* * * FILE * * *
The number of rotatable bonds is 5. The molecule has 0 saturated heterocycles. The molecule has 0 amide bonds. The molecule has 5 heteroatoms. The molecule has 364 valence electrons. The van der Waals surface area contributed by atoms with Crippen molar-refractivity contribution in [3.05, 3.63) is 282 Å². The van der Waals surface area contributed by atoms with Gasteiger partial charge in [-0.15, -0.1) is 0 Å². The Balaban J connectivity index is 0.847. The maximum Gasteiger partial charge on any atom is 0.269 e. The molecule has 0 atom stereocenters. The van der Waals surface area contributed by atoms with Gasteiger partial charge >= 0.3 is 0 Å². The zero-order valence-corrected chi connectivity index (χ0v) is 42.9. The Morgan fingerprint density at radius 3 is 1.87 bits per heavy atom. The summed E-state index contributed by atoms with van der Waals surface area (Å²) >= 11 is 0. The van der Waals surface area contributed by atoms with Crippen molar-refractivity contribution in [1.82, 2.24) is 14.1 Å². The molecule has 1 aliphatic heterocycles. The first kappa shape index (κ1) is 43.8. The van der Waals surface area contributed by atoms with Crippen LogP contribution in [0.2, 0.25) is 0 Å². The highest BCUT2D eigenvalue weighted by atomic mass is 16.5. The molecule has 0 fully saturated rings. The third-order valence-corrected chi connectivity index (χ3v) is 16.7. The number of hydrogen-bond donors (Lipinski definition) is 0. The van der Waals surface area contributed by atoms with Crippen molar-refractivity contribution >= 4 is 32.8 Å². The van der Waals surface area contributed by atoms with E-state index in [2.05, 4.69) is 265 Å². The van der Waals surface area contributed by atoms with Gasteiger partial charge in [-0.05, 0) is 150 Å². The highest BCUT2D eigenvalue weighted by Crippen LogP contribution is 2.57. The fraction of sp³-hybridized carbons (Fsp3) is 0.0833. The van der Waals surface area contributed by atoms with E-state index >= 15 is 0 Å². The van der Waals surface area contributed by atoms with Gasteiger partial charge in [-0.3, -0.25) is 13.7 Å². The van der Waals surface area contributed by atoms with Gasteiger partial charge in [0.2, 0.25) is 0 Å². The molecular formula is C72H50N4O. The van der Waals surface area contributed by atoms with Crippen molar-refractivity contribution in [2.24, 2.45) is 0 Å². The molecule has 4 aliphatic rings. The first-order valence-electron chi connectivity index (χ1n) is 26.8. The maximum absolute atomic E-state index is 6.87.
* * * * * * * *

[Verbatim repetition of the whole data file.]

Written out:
The number of rotatable bonds is 5. The molecule has 0 saturated heterocycles. The molecule has 0 amide bonds. The molecule has 5 heteroatoms. The molecule has 364 valence electrons. The van der Waals surface area contributed by atoms with Crippen molar-refractivity contribution in [3.05, 3.63) is 282 Å². The van der Waals surface area contributed by atoms with Gasteiger partial charge in [-0.15, -0.1) is 0 Å². The Balaban J connectivity index is 0.847. The maximum Gasteiger partial charge on any atom is 0.269 e. The molecule has 0 atom stereocenters. The van der Waals surface area contributed by atoms with Gasteiger partial charge >= 0.3 is 0 Å². The zero-order valence-corrected chi connectivity index (χ0v) is 42.9. The Morgan fingerprint density at radius 3 is 1.87 bits per heavy atom. The summed E-state index contributed by atoms with van der Waals surface area (Å²) >= 11 is 0. The van der Waals surface area contributed by atoms with Crippen molar-refractivity contribution in [1.82, 2.24) is 14.1 Å². The molecule has 1 aliphatic heterocycles. The first kappa shape index (κ1) is 43.8. The van der Waals surface area contributed by atoms with Crippen LogP contribution in [0.2, 0.25) is 0 Å². The highest BCUT2D eigenvalue weighted by atomic mass is 16.5. The molecule has 0 fully saturated rings. The third-order valence-corrected chi connectivity index (χ3v) is 16.7. The number of hydrogen-bond donors (Lipinski definition) is 0. The van der Waals surface area contributed by atoms with Crippen molar-refractivity contribution >= 4 is 32.8 Å². The van der Waals surface area contributed by atoms with E-state index in [2.05, 4.69) is 265 Å². The van der Waals surface area contributed by atoms with Gasteiger partial charge in [-0.05, 0) is 150 Å². The highest BCUT2D eigenvalue weighted by Crippen LogP contribution is 2.57. The fraction of sp³-hybridized carbons (Fsp3) is 0.0833. The van der Waals surface area contributed by atoms with E-state index >= 15 is 0 Å². The van der Waals surface area contributed by atoms with Gasteiger partial charge in [-0.3, -0.25) is 13.7 Å². The van der Waals surface area contributed by atoms with Gasteiger partial charge in [0.2, 0.25) is 0 Å². The molecular formula is C72H50N4O. The van der Waals surface area contributed by atoms with Crippen molar-refractivity contribution in [2.24, 2.45) is 0 Å². The molecule has 4 aliphatic rings. The first-order valence-electron chi connectivity index (χ1n) is 26.8. The maximum absolute atomic E-state index is 6.87.